The state forester herein discusses forest ownership in California and state policy with respect thereto. He stresses particularly the economic handicaps involved in ownership of small properties and the public aids such owners require if their lands are to be profitably and well managed. Even so he holds little hope for good management at the hands of small timber owners. He recognizes that lands not profitable in private ownership will of necessity ultimately drift into public ownership.
Document Type: Journal Article
State Forester, Division of Forestry, Department of Natural Resources, Sacramento, California, Senior member, S.A.F.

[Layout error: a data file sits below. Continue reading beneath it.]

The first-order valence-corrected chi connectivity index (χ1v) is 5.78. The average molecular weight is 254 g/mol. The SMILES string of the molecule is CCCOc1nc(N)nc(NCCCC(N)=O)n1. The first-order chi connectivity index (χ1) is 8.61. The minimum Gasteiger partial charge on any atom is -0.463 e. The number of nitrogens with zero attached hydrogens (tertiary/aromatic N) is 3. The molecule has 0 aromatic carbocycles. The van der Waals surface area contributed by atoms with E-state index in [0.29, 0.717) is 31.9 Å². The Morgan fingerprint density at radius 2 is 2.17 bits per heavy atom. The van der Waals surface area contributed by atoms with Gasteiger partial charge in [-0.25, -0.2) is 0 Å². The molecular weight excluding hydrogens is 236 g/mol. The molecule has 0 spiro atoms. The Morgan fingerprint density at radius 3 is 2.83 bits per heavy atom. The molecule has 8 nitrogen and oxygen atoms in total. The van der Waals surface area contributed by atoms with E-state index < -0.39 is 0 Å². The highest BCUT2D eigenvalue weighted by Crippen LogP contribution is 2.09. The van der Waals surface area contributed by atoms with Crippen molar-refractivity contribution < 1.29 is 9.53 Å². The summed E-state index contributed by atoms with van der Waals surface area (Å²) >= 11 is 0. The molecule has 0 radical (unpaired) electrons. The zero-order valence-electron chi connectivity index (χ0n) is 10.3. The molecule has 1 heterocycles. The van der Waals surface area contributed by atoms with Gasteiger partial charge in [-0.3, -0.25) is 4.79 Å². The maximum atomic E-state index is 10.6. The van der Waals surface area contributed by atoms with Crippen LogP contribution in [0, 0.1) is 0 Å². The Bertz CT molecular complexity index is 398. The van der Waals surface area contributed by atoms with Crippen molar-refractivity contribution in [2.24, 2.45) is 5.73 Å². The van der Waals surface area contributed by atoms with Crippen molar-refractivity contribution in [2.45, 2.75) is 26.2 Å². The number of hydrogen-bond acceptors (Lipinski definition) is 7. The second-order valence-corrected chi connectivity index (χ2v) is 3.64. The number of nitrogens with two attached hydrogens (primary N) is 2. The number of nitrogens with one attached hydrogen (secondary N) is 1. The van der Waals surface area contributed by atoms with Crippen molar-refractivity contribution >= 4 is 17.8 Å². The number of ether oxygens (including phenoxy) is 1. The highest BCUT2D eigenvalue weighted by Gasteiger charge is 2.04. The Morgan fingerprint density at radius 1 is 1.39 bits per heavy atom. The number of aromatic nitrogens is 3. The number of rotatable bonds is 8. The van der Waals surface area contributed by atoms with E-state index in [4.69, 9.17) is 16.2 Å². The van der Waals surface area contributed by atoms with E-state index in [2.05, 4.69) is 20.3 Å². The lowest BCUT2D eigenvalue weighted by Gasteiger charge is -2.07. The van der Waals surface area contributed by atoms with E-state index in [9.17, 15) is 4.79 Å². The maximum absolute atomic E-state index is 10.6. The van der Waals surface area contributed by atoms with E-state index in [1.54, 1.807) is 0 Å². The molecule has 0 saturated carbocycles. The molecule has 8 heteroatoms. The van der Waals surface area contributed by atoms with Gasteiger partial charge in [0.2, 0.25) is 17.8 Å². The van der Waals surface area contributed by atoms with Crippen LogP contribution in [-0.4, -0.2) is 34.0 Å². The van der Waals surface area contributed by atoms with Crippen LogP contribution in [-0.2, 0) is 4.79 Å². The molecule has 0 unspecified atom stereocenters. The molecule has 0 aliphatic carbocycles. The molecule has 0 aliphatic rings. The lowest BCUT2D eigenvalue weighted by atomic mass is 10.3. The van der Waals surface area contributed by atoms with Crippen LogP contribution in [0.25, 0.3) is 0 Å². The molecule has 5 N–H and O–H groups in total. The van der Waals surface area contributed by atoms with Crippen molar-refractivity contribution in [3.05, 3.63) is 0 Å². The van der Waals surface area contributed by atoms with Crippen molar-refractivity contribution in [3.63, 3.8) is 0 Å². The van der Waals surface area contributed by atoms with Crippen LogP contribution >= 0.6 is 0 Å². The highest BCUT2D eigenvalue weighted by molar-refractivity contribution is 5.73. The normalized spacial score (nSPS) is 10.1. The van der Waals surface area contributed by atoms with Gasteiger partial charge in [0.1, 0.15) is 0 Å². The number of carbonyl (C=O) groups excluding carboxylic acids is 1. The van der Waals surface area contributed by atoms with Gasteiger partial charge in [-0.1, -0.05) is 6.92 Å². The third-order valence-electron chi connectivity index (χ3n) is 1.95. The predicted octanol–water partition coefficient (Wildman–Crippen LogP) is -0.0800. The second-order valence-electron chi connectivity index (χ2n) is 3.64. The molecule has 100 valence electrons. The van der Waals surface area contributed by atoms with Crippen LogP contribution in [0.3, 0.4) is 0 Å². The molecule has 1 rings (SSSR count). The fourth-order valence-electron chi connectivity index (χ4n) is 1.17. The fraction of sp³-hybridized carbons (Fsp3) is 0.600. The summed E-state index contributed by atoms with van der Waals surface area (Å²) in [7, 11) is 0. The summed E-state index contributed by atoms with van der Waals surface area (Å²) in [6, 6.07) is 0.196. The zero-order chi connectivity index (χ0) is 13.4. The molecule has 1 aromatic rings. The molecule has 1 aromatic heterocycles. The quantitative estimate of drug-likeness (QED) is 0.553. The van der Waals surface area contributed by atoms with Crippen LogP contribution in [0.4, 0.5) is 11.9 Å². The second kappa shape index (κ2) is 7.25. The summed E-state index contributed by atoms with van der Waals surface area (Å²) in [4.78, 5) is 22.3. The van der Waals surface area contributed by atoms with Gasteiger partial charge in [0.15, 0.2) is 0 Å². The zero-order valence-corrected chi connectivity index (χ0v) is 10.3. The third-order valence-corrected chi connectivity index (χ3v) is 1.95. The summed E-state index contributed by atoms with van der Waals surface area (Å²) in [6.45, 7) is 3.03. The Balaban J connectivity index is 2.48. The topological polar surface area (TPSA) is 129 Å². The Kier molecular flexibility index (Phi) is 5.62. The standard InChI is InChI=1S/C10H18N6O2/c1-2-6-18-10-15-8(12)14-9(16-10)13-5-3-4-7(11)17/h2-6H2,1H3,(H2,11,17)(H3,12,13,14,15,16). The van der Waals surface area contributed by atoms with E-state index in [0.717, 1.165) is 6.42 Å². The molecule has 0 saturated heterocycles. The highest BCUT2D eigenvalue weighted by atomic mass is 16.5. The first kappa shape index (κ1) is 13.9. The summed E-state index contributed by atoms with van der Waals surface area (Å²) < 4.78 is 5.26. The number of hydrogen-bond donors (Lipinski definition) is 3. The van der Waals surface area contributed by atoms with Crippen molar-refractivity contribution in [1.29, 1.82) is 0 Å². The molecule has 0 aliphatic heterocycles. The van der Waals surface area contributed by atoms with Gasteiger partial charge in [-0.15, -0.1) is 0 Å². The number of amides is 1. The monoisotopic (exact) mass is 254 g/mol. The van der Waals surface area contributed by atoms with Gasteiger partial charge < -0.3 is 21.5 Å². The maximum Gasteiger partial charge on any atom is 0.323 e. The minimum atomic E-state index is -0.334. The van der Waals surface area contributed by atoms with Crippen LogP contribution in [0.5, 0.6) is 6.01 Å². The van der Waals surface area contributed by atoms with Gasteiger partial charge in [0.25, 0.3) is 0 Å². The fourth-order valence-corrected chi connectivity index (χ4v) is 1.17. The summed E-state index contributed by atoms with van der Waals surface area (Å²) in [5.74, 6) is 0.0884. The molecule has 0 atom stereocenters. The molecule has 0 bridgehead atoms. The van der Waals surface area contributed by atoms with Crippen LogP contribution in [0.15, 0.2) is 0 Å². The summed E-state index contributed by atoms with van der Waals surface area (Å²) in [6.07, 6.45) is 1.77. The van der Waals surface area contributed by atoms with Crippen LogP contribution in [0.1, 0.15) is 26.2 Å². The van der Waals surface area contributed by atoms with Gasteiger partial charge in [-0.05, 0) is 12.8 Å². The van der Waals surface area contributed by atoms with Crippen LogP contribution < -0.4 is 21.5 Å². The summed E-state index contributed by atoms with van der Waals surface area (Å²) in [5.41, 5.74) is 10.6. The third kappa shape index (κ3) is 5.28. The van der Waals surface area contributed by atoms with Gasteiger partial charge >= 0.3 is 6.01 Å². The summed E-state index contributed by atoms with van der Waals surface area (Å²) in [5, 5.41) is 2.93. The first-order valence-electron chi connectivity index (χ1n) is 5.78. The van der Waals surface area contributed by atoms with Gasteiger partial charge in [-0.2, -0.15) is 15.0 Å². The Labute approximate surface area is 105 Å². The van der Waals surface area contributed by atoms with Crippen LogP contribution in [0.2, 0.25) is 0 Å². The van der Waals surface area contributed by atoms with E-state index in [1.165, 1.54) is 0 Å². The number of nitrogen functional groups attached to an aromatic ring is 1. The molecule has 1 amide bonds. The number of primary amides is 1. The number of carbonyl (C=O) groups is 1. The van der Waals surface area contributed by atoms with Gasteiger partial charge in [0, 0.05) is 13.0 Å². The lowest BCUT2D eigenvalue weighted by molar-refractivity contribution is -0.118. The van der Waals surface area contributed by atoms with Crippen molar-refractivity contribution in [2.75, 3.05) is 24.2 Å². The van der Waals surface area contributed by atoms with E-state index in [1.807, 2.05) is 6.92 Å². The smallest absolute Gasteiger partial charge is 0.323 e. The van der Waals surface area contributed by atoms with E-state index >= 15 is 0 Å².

Publication date: August 1, 1946
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The Journal of Forestry is the most widely circulated scholarly forestry journal in the world. In print since 1902, the Journal has received several national awards for excellence. The mission of the Journal of Forestry is to advance the profession of forestry by keeping forest management professionals informed about significant developments and ideas in the many facets of forestry: economics, education and communication, entomology and pathology, fire, forest ecology, geospatial technologies, history, international forestry, measurements, policy, recreation, silviculture, social sciences, soils and hydrology, urban and community forestry, utilization and engineering, and wildlife management. The Journal is published bimonthly: January, March, May, July, September, and November.